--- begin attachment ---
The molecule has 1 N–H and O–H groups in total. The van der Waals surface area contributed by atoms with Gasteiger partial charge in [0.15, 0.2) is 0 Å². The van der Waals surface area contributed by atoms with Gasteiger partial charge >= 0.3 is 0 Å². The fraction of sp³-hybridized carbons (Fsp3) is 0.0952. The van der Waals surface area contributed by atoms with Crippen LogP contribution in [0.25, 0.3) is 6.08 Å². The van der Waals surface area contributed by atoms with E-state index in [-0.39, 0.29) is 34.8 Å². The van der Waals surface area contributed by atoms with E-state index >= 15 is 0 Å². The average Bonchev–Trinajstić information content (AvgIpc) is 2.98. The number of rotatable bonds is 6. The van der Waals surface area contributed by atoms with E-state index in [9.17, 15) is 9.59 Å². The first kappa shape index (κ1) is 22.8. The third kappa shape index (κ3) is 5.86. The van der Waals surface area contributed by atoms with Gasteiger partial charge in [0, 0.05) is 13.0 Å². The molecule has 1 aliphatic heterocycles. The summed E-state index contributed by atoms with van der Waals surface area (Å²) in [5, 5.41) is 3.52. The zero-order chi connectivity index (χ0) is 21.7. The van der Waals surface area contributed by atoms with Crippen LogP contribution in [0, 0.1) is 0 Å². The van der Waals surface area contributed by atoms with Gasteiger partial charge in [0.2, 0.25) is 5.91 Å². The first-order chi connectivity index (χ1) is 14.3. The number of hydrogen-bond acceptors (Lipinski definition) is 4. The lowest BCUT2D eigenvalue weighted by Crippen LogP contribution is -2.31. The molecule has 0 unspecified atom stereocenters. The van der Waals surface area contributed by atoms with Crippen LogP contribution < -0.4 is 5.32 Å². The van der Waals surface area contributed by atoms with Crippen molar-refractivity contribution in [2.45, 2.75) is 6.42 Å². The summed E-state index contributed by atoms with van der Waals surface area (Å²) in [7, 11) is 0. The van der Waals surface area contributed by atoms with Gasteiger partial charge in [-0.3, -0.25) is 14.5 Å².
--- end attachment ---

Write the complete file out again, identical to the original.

The molecule has 1 N–H and O–H groups in total. The van der Waals surface area contributed by atoms with Gasteiger partial charge in [0.15, 0.2) is 0 Å². The van der Waals surface area contributed by atoms with Gasteiger partial charge >= 0.3 is 0 Å². The fraction of sp³-hybridized carbons (Fsp3) is 0.0952. The van der Waals surface area contributed by atoms with Crippen LogP contribution in [0.25, 0.3) is 6.08 Å². The van der Waals surface area contributed by atoms with E-state index in [-0.39, 0.29) is 34.8 Å². The van der Waals surface area contributed by atoms with E-state index >= 15 is 0 Å². The average Bonchev–Trinajstić information content (AvgIpc) is 2.98. The number of rotatable bonds is 6. The van der Waals surface area contributed by atoms with E-state index in [9.17, 15) is 9.59 Å². The first kappa shape index (κ1) is 22.8. The third kappa shape index (κ3) is 5.86. The van der Waals surface area contributed by atoms with Gasteiger partial charge in [0, 0.05) is 13.0 Å². The molecule has 1 aliphatic heterocycles. The summed E-state index contributed by atoms with van der Waals surface area (Å²) in [5, 5.41) is 3.52. The zero-order chi connectivity index (χ0) is 21.7. The van der Waals surface area contributed by atoms with Crippen LogP contribution in [0, 0.1) is 0 Å². The van der Waals surface area contributed by atoms with Gasteiger partial charge in [0.2, 0.25) is 5.91 Å². The first-order chi connectivity index (χ1) is 14.3. The number of hydrogen-bond acceptors (Lipinski definition) is 4. The lowest BCUT2D eigenvalue weighted by Crippen LogP contribution is -2.31. The molecule has 0 unspecified atom stereocenters. The van der Waals surface area contributed by atoms with Crippen LogP contribution < -0.4 is 5.32 Å². The van der Waals surface area contributed by atoms with Crippen molar-refractivity contribution in [2.45, 2.75) is 6.42 Å². The summed E-state index contributed by atoms with van der Waals surface area (Å²) in [7, 11) is 0. The van der Waals surface area contributed by atoms with Gasteiger partial charge in [-0.3, -0.25) is 14.5 Å².